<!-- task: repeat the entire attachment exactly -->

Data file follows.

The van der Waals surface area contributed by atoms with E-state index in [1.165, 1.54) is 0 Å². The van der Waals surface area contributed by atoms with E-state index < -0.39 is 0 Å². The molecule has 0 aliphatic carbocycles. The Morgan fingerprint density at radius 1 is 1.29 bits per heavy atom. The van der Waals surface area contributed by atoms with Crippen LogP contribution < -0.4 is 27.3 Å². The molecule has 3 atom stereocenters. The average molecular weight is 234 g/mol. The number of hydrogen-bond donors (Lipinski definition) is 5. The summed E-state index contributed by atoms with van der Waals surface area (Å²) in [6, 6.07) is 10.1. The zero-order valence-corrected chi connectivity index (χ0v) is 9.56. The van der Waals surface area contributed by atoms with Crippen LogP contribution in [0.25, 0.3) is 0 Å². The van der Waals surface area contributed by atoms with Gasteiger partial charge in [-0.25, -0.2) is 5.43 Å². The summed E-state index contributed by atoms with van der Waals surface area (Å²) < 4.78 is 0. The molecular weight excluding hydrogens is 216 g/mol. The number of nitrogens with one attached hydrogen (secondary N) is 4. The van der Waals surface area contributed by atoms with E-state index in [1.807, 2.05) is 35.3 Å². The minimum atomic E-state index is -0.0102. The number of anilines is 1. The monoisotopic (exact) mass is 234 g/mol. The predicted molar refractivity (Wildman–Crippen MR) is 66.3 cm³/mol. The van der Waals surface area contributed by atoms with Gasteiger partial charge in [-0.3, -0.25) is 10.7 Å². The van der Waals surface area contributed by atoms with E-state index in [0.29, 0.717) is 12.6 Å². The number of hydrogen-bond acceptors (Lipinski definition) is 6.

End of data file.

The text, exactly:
The van der Waals surface area contributed by atoms with E-state index in [1.165, 1.54) is 0 Å². The van der Waals surface area contributed by atoms with E-state index < -0.39 is 0 Å². The molecule has 0 aliphatic carbocycles. The Morgan fingerprint density at radius 1 is 1.29 bits per heavy atom. The van der Waals surface area contributed by atoms with Crippen LogP contribution < -0.4 is 27.3 Å². The molecule has 3 atom stereocenters. The average molecular weight is 234 g/mol. The number of hydrogen-bond donors (Lipinski definition) is 5. The summed E-state index contributed by atoms with van der Waals surface area (Å²) in [6, 6.07) is 10.1. The zero-order valence-corrected chi connectivity index (χ0v) is 9.56. The van der Waals surface area contributed by atoms with Crippen LogP contribution in [0.25, 0.3) is 0 Å². The van der Waals surface area contributed by atoms with Gasteiger partial charge in [-0.25, -0.2) is 5.43 Å². The summed E-state index contributed by atoms with van der Waals surface area (Å²) < 4.78 is 0. The molecular weight excluding hydrogens is 216 g/mol. The number of nitrogens with one attached hydrogen (secondary N) is 4. The van der Waals surface area contributed by atoms with E-state index in [1.807, 2.05) is 35.3 Å². The minimum atomic E-state index is -0.0102. The number of anilines is 1. The monoisotopic (exact) mass is 234 g/mol. The predicted molar refractivity (Wildman–Crippen MR) is 66.3 cm³/mol. The van der Waals surface area contributed by atoms with Gasteiger partial charge in [-0.3, -0.25) is 10.7 Å². The van der Waals surface area contributed by atoms with E-state index in [0.29, 0.717) is 12.6 Å². The number of hydrogen-bond acceptors (Lipinski definition) is 6.